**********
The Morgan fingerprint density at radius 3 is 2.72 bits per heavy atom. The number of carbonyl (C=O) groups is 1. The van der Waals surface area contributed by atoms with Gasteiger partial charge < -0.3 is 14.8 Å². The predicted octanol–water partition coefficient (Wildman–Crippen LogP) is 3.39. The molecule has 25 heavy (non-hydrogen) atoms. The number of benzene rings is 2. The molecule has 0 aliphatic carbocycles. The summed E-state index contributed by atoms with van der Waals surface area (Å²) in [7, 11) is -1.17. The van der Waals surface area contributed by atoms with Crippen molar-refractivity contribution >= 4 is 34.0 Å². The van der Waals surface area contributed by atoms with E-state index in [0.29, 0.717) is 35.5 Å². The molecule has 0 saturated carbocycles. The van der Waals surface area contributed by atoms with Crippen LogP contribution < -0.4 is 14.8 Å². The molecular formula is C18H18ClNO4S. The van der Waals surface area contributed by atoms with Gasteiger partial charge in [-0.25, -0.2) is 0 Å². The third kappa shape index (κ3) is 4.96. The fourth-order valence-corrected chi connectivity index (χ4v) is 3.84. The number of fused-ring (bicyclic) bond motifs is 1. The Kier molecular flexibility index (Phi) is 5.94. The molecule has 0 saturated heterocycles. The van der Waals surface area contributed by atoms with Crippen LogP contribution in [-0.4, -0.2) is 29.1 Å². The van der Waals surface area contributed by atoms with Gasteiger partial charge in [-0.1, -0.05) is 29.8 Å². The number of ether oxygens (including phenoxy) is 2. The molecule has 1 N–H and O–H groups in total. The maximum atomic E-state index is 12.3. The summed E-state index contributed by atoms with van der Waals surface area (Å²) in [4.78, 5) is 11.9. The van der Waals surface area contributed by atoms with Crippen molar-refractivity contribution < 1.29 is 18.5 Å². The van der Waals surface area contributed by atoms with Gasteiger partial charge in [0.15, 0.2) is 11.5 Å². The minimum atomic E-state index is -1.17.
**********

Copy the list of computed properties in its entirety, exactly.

The Morgan fingerprint density at radius 3 is 2.72 bits per heavy atom. The number of carbonyl (C=O) groups is 1. The van der Waals surface area contributed by atoms with Gasteiger partial charge < -0.3 is 14.8 Å². The predicted octanol–water partition coefficient (Wildman–Crippen LogP) is 3.39. The molecule has 25 heavy (non-hydrogen) atoms. The number of benzene rings is 2. The molecule has 0 aliphatic carbocycles. The summed E-state index contributed by atoms with van der Waals surface area (Å²) in [7, 11) is -1.17. The van der Waals surface area contributed by atoms with Crippen molar-refractivity contribution >= 4 is 34.0 Å². The van der Waals surface area contributed by atoms with E-state index in [0.29, 0.717) is 35.5 Å². The molecule has 0 saturated carbocycles. The van der Waals surface area contributed by atoms with Crippen LogP contribution < -0.4 is 14.8 Å². The molecular formula is C18H18ClNO4S. The van der Waals surface area contributed by atoms with Gasteiger partial charge in [-0.25, -0.2) is 0 Å². The third kappa shape index (κ3) is 4.96. The fourth-order valence-corrected chi connectivity index (χ4v) is 3.84. The number of fused-ring (bicyclic) bond motifs is 1. The Kier molecular flexibility index (Phi) is 5.94. The molecule has 0 saturated heterocycles. The van der Waals surface area contributed by atoms with Crippen LogP contribution in [-0.4, -0.2) is 29.1 Å². The van der Waals surface area contributed by atoms with Gasteiger partial charge in [-0.1, -0.05) is 29.8 Å². The number of ether oxygens (including phenoxy) is 2. The molecule has 1 N–H and O–H groups in total. The maximum atomic E-state index is 12.3. The summed E-state index contributed by atoms with van der Waals surface area (Å²) in [4.78, 5) is 11.9. The van der Waals surface area contributed by atoms with Crippen molar-refractivity contribution < 1.29 is 18.5 Å². The van der Waals surface area contributed by atoms with Gasteiger partial charge in [0.15, 0.2) is 11.5 Å². The minimum atomic E-state index is -1.17.